Florida's top Republican contenders for governor rarely debated, so a chance encounter on the last day of the campaign between the two antagonists offered a chilly finale to their bruising rivalry.
It happened Monday at Tampa International Airport, reflecting the fervent, frenetic push by Attorney General Bill McCollum and health care executive Rick Scott before Tuesday's primary.
Scott, on his way to West Palm Beach, strode by McCollum without a word. McCollum, flying to Orlando, didn't make eye contact.
In the other bitterly contested race at the top of the ballot, Democratic Senate candidates Kendrick Meek and Jeff Greene both stumped in Tampa and Orlando, but managed to avoid crossing paths. Meek is planning to hit a Miami bus terminal and union hall before dawn Tuesday.
A record-setting 361,615 voters participated in early voting through Sunday, but election officials cautioned that the level of interest may demonstrate the convenience of voting before Election Day, not a higher-than-expected overall turnout. Compared to the 2006 primary, when two competitive primary battles for governor topped the ballot, early voting is up 40 percent.
The trend toward early voting could affect the election's outcome. Scott's camp, which heavily pushed supporters toward early and absentee voting, is hoping voters chose him before McCollum's latest round of attacks. The Scott campaign released a statement from strategist Tony Fabrizio, who predicted a whopping 41 percent Republican turnout.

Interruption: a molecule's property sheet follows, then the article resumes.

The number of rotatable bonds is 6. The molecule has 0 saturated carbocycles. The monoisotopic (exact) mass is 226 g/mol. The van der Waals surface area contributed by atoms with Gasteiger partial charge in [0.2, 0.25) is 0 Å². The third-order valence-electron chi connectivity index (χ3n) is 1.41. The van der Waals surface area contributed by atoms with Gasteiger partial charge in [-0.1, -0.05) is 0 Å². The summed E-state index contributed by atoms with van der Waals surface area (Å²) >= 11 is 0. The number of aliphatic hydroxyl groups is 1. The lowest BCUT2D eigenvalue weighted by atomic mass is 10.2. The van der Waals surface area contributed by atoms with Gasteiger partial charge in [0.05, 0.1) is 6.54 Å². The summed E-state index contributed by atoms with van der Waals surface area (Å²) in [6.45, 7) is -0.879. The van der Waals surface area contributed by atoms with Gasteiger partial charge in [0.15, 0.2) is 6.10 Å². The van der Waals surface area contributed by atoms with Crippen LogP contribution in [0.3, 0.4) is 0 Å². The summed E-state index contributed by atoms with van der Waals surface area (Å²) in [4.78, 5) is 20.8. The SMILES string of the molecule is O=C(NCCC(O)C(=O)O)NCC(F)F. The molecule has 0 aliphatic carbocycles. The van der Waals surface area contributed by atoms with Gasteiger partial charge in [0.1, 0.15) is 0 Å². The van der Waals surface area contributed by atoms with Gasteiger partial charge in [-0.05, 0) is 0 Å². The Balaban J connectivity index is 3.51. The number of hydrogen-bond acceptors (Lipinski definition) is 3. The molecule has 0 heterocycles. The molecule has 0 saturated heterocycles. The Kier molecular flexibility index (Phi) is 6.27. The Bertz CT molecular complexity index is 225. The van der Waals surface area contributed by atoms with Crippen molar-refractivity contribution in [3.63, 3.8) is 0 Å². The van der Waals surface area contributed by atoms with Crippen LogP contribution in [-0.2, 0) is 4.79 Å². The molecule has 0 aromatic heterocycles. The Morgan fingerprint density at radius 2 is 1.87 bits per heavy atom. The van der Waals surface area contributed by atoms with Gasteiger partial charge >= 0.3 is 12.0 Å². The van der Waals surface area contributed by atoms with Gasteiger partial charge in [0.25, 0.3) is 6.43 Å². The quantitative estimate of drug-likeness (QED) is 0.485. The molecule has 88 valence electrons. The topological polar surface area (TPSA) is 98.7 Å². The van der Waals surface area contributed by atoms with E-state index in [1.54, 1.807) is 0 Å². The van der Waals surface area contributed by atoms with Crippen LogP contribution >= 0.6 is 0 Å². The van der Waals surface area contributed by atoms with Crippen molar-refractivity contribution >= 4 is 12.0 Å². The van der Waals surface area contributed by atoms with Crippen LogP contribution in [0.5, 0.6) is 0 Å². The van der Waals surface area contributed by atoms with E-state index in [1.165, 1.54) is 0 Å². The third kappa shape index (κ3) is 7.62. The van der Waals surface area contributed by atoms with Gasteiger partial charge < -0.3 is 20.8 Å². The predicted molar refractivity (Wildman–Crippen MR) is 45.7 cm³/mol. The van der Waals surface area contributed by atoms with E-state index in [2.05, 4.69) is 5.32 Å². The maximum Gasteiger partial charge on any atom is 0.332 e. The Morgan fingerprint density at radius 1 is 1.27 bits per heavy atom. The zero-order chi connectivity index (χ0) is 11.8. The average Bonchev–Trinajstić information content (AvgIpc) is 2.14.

"People are showing up,'' said Scott, a health care executive who has never run for office before. "People care about this race because they want change. … So it's a great sign for me."
In the last midterm primary election in 2006, about 20 percent of the voters cast ballots. Another low turnout election, with only the most reliable Republican and Democratic voters going to the polls, would appear to favor veteran politicians like McCollum and Meek.
A Quinnipiac University survey released Monday showed McCollum's lead narrowing to 39-35 percent against Scott. Meek has surged to a 39-29 percent lead over Greene among likely Democratic voters.
But if the large chunk of undecided voters show up Tuesday, "any verdict is possible,'' said Quinnipiac pollster Peter A. Brown. The poll found that 22 percent of Republicans and 28 percent of Democrats were still on the fence. The poll of 771 Republican voters has a margin of error of plus or minus 3.5 percentage points. The survey of 757 Democratic likely primary voters has a 3.6 percent margin of error.
McCollum began the last day of the primary campaign at the Floridian restaurant in Fort Lauderdale before flying across the state for a grass roots event at Five Guys, a burger joint on Tampa's West Kennedy Boulevard.
As a steady midday rain fell, the choice of the restaurant was apt: Only about five guys were there to root for McCollum, along with a handful of women. They donned Team McCollum T-shirts and formed a backdrop while the candidate fielded questions.